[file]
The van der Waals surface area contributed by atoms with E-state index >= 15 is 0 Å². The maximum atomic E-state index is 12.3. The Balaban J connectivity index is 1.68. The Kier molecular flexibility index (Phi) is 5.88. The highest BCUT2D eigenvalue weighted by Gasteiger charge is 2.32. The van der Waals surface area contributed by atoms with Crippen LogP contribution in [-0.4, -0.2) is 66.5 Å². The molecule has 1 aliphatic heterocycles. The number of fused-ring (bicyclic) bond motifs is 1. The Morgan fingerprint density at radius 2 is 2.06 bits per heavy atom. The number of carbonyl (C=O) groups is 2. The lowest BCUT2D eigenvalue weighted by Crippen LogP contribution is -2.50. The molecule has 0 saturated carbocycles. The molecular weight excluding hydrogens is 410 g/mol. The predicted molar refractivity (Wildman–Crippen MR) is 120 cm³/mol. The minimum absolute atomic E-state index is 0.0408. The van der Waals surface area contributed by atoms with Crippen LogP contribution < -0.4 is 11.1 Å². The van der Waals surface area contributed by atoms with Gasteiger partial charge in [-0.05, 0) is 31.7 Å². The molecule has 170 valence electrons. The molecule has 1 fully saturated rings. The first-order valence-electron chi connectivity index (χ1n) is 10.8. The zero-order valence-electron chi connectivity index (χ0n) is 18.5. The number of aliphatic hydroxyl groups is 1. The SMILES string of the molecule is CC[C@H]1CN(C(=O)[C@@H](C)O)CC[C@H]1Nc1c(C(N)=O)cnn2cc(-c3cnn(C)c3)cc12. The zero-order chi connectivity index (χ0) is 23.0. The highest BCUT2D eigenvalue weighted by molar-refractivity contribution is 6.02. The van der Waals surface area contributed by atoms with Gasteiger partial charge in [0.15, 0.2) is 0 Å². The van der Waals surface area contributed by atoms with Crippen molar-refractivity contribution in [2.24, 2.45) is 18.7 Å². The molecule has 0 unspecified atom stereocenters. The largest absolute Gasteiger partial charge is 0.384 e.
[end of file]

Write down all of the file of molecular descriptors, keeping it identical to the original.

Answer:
The van der Waals surface area contributed by atoms with E-state index >= 15 is 0 Å². The maximum atomic E-state index is 12.3. The Balaban J connectivity index is 1.68. The Kier molecular flexibility index (Phi) is 5.88. The highest BCUT2D eigenvalue weighted by Gasteiger charge is 2.32. The van der Waals surface area contributed by atoms with Crippen LogP contribution in [-0.4, -0.2) is 66.5 Å². The molecule has 1 aliphatic heterocycles. The number of fused-ring (bicyclic) bond motifs is 1. The Morgan fingerprint density at radius 2 is 2.06 bits per heavy atom. The number of carbonyl (C=O) groups is 2. The lowest BCUT2D eigenvalue weighted by Crippen LogP contribution is -2.50. The molecule has 0 saturated carbocycles. The molecular weight excluding hydrogens is 410 g/mol. The predicted molar refractivity (Wildman–Crippen MR) is 120 cm³/mol. The minimum absolute atomic E-state index is 0.0408. The van der Waals surface area contributed by atoms with Crippen LogP contribution < -0.4 is 11.1 Å². The van der Waals surface area contributed by atoms with Gasteiger partial charge in [-0.05, 0) is 31.7 Å². The molecule has 170 valence electrons. The molecule has 1 fully saturated rings. The first-order valence-electron chi connectivity index (χ1n) is 10.8. The zero-order valence-electron chi connectivity index (χ0n) is 18.5. The number of aliphatic hydroxyl groups is 1. The SMILES string of the molecule is CC[C@H]1CN(C(=O)[C@@H](C)O)CC[C@H]1Nc1c(C(N)=O)cnn2cc(-c3cnn(C)c3)cc12. The zero-order chi connectivity index (χ0) is 23.0. The highest BCUT2D eigenvalue weighted by molar-refractivity contribution is 6.02. The van der Waals surface area contributed by atoms with Gasteiger partial charge in [0.15, 0.2) is 0 Å². The van der Waals surface area contributed by atoms with Crippen molar-refractivity contribution in [2.24, 2.45) is 18.7 Å². The molecule has 0 unspecified atom stereocenters. The largest absolute Gasteiger partial charge is 0.384 e.